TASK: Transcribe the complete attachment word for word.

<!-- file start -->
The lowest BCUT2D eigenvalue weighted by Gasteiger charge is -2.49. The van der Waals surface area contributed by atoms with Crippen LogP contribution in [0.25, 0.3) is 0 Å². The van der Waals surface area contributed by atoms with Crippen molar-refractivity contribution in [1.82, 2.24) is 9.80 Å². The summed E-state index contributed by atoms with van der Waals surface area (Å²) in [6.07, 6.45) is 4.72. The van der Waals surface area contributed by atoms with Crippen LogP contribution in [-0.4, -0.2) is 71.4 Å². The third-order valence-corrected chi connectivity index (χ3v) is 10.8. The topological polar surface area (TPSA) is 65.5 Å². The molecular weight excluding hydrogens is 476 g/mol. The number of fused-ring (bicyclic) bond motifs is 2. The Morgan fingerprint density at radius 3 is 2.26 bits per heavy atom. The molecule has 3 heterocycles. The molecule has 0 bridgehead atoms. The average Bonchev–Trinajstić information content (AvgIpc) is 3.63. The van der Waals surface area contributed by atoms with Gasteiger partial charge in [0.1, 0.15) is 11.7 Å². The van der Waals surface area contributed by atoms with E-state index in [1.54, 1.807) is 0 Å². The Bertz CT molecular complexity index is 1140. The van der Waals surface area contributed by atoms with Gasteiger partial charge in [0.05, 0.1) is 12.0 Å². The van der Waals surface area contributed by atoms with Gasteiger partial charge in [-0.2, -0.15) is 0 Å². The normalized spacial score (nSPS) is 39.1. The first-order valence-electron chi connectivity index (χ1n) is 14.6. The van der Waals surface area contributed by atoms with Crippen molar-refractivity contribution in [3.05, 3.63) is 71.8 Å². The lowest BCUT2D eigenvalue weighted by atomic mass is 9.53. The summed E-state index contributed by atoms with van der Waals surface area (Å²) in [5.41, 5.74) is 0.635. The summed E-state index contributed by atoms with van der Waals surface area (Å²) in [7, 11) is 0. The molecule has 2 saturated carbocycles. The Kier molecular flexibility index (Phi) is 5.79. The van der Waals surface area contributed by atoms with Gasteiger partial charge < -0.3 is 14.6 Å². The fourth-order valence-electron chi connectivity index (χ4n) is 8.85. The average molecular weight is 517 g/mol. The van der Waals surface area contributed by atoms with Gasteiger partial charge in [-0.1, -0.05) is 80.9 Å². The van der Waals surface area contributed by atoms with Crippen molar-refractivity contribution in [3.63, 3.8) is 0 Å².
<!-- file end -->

The lowest BCUT2D eigenvalue weighted by Gasteiger charge is -2.49. The van der Waals surface area contributed by atoms with Crippen LogP contribution in [0.25, 0.3) is 0 Å². The van der Waals surface area contributed by atoms with Crippen molar-refractivity contribution in [1.82, 2.24) is 9.80 Å². The summed E-state index contributed by atoms with van der Waals surface area (Å²) in [6.07, 6.45) is 4.72. The van der Waals surface area contributed by atoms with Crippen LogP contribution in [-0.4, -0.2) is 71.4 Å². The third-order valence-corrected chi connectivity index (χ3v) is 10.8. The topological polar surface area (TPSA) is 65.5 Å². The molecular weight excluding hydrogens is 476 g/mol. The number of fused-ring (bicyclic) bond motifs is 2. The Morgan fingerprint density at radius 3 is 2.26 bits per heavy atom. The molecule has 3 heterocycles. The molecule has 0 bridgehead atoms. The average Bonchev–Trinajstić information content (AvgIpc) is 3.63. The van der Waals surface area contributed by atoms with Gasteiger partial charge in [0.1, 0.15) is 11.7 Å². The van der Waals surface area contributed by atoms with E-state index in [1.54, 1.807) is 0 Å². The Bertz CT molecular complexity index is 1140. The van der Waals surface area contributed by atoms with Gasteiger partial charge in [0.05, 0.1) is 12.0 Å². The van der Waals surface area contributed by atoms with Gasteiger partial charge in [-0.2, -0.15) is 0 Å². The normalized spacial score (nSPS) is 39.1. The first-order valence-electron chi connectivity index (χ1n) is 14.6. The van der Waals surface area contributed by atoms with Crippen molar-refractivity contribution in [3.05, 3.63) is 71.8 Å². The lowest BCUT2D eigenvalue weighted by atomic mass is 9.53. The summed E-state index contributed by atoms with van der Waals surface area (Å²) in [5.41, 5.74) is 0.635. The summed E-state index contributed by atoms with van der Waals surface area (Å²) in [7, 11) is 0. The molecule has 2 saturated carbocycles. The Kier molecular flexibility index (Phi) is 5.79. The van der Waals surface area contributed by atoms with Gasteiger partial charge < -0.3 is 14.6 Å². The fourth-order valence-electron chi connectivity index (χ4n) is 8.85. The average molecular weight is 517 g/mol. The van der Waals surface area contributed by atoms with Gasteiger partial charge in [-0.1, -0.05) is 80.9 Å². The van der Waals surface area contributed by atoms with Crippen molar-refractivity contribution in [3.63, 3.8) is 0 Å².